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Wednesday, November 17, 2004

Treating Junk Stat Pollution

Stephen Smith, who does a wonderful job with Future Angels, has charged after a windmill that never needed knocking down, namely, the idea that OBP corresponds to runs scored. He gives it quite a try, but in the end, fails to prove that which he set out to do. He observes that offensive efficiency could be measured by the number of plate appearances divided by the number of runs scored. Ideally, of course, all your players would hit home runs each time they got to the plate, so the best case is unity, but the worst case -- impossible to occur in the real world -- is infinity (no runs scored but some non-zero number of plate appearances). Smith doesn't do any correlation analysis on his efficiency rating, so I thought I would do it for him. I start in 1930 -- an arbitrary cutoff, to be sure, but I didn't want to spend the rest of my night crawling MLB.com, not to mention there are some major rule changes that occurred around that time (such as the end of calling the modern ground rule double a home run). Here's some correlation figures between three different statistics and runs scored:
Stat      r
OBP     .800
Avg     .735
TPA/R  -.115
So, on base percentage historically correlates well with runs scored, followed by batting average. TPA/R actually has a negative correlation -- as we would expect, considering a good team should theoretically have a lower ratio than a bad team -- but an extremely weak one. (A good correlation can still be negative; the closer to zero it is, either way, the less useful it is.) And this isn't even doing park or league adjustments.

Smith later brings up dat ol' debbil Productive Outs, introduced earlier this year in a Buster Olney ESPN column, to back up his claims. I won't bother flaying the value of this statistic, as it's already been ably done by Larry Mahnken at Hardball Times. Mahnken's comment about Productive Outs seems equally apropos of Smith's treatment of the subject, namely, that "making productive outs is not an important part of winning ballgames" and that nobody -- neither Olney nor Smith -- have shown otherwise. If indeed this is what the Angels are teaching their prospects in the minors, the club is systematically wrecking the careers of the "waves of talent" from a farm system David Cameron labeled "the best in the game".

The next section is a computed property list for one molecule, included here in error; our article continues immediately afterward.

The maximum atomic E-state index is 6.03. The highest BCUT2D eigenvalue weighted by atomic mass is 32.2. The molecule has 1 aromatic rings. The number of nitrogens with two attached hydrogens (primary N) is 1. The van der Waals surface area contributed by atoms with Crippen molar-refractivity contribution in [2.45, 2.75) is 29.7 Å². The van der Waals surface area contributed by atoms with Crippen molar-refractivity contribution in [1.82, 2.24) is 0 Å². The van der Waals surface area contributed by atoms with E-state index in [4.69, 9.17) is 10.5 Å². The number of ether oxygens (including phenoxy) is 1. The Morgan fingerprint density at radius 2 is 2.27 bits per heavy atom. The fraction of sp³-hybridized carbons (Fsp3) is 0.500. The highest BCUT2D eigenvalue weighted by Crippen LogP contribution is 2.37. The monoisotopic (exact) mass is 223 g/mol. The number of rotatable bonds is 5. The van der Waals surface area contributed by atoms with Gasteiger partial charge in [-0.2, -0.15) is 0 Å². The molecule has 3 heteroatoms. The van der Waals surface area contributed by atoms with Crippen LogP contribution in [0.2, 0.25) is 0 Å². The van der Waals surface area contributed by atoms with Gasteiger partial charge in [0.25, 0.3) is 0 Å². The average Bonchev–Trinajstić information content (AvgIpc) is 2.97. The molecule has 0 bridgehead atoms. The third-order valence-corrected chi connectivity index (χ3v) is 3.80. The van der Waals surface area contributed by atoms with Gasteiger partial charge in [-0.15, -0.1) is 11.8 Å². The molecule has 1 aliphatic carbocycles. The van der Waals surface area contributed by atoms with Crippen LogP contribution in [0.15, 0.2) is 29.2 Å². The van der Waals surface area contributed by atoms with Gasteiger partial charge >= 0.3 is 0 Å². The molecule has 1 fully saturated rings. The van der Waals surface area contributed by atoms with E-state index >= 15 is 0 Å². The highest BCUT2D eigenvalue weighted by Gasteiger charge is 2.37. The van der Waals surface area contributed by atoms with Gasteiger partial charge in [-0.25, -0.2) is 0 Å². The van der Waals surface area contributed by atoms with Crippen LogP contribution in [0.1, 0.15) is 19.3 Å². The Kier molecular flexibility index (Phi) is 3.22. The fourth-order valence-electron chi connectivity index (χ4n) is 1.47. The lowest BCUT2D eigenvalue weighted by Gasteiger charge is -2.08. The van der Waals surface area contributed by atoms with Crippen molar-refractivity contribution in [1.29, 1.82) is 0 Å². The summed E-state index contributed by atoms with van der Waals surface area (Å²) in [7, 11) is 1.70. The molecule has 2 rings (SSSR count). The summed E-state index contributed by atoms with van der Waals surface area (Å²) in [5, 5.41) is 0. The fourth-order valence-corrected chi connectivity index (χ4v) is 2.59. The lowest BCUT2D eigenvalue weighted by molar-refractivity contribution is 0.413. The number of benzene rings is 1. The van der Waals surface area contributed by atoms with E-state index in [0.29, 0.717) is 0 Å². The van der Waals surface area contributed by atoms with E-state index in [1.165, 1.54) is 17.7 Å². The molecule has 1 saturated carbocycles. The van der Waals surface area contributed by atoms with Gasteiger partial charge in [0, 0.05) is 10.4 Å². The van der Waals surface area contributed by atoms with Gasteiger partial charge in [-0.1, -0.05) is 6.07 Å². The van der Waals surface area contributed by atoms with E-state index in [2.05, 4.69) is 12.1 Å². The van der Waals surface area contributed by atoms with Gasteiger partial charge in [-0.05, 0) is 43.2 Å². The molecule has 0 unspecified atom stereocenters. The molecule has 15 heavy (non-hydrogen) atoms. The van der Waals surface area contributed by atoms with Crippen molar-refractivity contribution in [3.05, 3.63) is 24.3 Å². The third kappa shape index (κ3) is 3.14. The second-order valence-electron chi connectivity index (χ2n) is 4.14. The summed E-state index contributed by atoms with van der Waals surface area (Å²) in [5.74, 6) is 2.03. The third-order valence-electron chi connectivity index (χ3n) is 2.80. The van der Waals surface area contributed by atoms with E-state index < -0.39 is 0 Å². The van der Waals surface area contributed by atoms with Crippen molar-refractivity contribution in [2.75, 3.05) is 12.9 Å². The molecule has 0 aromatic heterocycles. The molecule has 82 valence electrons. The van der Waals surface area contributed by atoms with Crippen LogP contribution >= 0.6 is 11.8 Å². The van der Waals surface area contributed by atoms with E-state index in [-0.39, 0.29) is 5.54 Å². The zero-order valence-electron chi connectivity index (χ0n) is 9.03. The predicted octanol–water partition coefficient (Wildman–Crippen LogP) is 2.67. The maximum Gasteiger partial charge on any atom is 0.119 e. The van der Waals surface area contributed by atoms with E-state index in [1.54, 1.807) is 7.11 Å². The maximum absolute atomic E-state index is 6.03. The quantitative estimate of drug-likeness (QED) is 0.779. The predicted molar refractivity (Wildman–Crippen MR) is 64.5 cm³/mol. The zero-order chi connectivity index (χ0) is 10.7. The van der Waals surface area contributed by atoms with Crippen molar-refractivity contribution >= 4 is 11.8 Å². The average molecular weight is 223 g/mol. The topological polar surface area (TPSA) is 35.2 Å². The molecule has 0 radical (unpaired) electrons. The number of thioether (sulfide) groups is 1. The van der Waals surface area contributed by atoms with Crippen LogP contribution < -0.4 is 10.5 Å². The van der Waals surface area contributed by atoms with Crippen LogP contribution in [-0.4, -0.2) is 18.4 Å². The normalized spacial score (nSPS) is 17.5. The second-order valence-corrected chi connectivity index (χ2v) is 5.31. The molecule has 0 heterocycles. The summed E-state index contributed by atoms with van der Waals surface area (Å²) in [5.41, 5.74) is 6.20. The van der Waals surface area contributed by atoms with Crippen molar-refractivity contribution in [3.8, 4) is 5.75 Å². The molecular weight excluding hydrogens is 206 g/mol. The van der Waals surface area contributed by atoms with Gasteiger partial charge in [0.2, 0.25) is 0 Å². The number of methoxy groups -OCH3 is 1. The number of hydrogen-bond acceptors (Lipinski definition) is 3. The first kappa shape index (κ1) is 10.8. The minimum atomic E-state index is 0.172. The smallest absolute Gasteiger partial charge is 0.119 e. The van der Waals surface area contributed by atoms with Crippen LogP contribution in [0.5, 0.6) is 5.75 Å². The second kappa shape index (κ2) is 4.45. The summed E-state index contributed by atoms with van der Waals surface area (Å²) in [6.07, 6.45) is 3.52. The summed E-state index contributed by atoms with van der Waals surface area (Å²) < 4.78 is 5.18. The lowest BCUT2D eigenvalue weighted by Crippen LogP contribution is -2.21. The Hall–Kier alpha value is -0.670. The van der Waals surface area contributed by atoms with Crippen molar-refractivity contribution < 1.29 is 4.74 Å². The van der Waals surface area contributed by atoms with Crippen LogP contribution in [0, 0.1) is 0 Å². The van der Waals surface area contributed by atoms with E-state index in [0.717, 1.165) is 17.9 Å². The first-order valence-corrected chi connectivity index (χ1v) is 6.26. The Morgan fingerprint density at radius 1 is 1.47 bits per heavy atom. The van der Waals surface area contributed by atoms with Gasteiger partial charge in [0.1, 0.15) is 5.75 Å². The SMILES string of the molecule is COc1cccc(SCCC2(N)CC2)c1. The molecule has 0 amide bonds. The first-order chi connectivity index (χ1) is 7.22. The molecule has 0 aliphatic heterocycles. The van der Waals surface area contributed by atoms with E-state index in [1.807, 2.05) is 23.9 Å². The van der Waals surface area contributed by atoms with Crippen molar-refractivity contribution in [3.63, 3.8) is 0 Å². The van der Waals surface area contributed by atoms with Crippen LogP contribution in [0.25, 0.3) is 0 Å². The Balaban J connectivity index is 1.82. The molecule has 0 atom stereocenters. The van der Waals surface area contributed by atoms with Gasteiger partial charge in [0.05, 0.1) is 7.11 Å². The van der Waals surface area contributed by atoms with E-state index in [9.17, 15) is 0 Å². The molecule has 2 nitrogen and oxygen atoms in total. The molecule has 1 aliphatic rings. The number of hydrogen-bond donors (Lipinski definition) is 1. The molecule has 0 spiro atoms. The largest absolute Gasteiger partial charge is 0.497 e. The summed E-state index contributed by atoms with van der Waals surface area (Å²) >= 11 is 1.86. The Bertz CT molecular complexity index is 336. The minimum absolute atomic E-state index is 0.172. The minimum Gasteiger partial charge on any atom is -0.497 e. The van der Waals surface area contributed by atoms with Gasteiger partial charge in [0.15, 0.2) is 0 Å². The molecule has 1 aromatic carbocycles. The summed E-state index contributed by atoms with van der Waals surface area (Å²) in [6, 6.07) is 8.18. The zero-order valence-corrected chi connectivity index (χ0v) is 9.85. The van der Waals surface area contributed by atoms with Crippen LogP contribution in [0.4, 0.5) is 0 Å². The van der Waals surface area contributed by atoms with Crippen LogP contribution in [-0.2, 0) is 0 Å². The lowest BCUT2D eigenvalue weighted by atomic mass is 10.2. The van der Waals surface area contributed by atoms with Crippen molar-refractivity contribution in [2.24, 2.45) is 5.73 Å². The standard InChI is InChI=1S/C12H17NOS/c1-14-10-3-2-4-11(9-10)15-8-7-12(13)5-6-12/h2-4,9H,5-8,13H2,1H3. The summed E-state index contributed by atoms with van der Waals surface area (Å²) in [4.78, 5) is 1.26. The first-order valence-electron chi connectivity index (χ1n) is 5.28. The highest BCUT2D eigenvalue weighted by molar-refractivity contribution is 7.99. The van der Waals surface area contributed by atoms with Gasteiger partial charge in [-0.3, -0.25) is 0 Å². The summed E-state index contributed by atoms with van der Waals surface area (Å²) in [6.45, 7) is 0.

Update: Apparently the boys over at Baseball Think Factory have glommed onto this. Some good reading there; one reader asserts Smith's strikeout calculations are wrong, and also notices that

Simply looking at who scored the most runs is misleading, because one team could have sent many more players to the plate than the other. So let's find a common denominator.
But's that's exactly it! High OBP teams strive to send more players to the plate because they makes outs at a slower rate! The ratio of runs to plate appearances is irrelevant.

Since he missed this obvious fact at the beginning, the rest of the column is dangles on a broken branch.

David Pinto also shares his thoughts:
The point of Mr. Smith's article is one Bill James made 20 years ago. Given two teams with the same OBA, the team with the higher batting average will have the better offense. Hits are simply more valuable than walks in advancing baserunners.

I will agree that Productive Outs are not necessarily conducive to scoring a lot of runs (which would hinder the ability to win a lot of ball games), but well placed Productive Outs in close ballgames CAN lead to wins. It's the difference between having statisticaly large samples (a whole 162 game season where 20-50 Productive Outs get drowned out in other stats) vs. a single game, where 1 run can matter, and your team's ability to run the bases and move runners over can lead to that run when you might otherwise not be able to get it. The problem is that only one type of Productive Out leads directly to runs (those with a guy on 3rd), while any hit can directly score anyone on base (although scoring from 1st on a single is very difficult).
One significant problem with proving or disproving the proposition that POP is a useful stat is that we have no historical data. The statistic comes from the Elias Sports Bureau, and they don't seem to be getting us data before this year (last time I looked at ESPN, anyway). But like I said, I'm not here to talk about the POP stat; the Mahnken article at Hardball Times pretty much assails that one adequately.
Actually, and I forgot to mention this, Mahnken says that teams with higher Productive Outs scores tend to do worse in close games. Something to think about.

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